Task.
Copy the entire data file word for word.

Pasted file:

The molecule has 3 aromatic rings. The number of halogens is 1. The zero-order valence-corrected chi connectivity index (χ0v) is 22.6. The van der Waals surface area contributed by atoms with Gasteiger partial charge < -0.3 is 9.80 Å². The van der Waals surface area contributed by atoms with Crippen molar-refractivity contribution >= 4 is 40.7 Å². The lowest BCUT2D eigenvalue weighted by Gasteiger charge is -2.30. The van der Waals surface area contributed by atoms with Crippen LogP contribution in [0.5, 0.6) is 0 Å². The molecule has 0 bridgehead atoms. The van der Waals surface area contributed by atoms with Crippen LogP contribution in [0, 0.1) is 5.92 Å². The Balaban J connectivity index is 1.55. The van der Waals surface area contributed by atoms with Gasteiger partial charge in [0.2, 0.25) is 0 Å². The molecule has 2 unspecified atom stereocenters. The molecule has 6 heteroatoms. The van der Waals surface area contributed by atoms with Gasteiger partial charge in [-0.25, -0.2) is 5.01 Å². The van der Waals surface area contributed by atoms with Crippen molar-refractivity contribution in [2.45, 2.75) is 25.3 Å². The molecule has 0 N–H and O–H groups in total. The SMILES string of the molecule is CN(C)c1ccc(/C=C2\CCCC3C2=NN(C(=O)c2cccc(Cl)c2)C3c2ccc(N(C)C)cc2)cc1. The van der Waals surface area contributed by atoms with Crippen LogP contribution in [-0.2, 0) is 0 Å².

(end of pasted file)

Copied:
The molecule has 3 aromatic rings. The number of halogens is 1. The zero-order valence-corrected chi connectivity index (χ0v) is 22.6. The van der Waals surface area contributed by atoms with Gasteiger partial charge < -0.3 is 9.80 Å². The van der Waals surface area contributed by atoms with Crippen molar-refractivity contribution >= 4 is 40.7 Å². The lowest BCUT2D eigenvalue weighted by Gasteiger charge is -2.30. The van der Waals surface area contributed by atoms with Crippen LogP contribution in [0.5, 0.6) is 0 Å². The molecule has 0 bridgehead atoms. The van der Waals surface area contributed by atoms with Crippen LogP contribution in [0, 0.1) is 5.92 Å². The Balaban J connectivity index is 1.55. The van der Waals surface area contributed by atoms with Gasteiger partial charge in [0.2, 0.25) is 0 Å². The molecule has 2 unspecified atom stereocenters. The molecule has 6 heteroatoms. The van der Waals surface area contributed by atoms with Gasteiger partial charge in [-0.25, -0.2) is 5.01 Å². The van der Waals surface area contributed by atoms with Crippen molar-refractivity contribution in [2.45, 2.75) is 25.3 Å². The molecule has 0 N–H and O–H groups in total. The SMILES string of the molecule is CN(C)c1ccc(/C=C2\CCCC3C2=NN(C(=O)c2cccc(Cl)c2)C3c2ccc(N(C)C)cc2)cc1. The van der Waals surface area contributed by atoms with Crippen LogP contribution in [-0.2, 0) is 0 Å².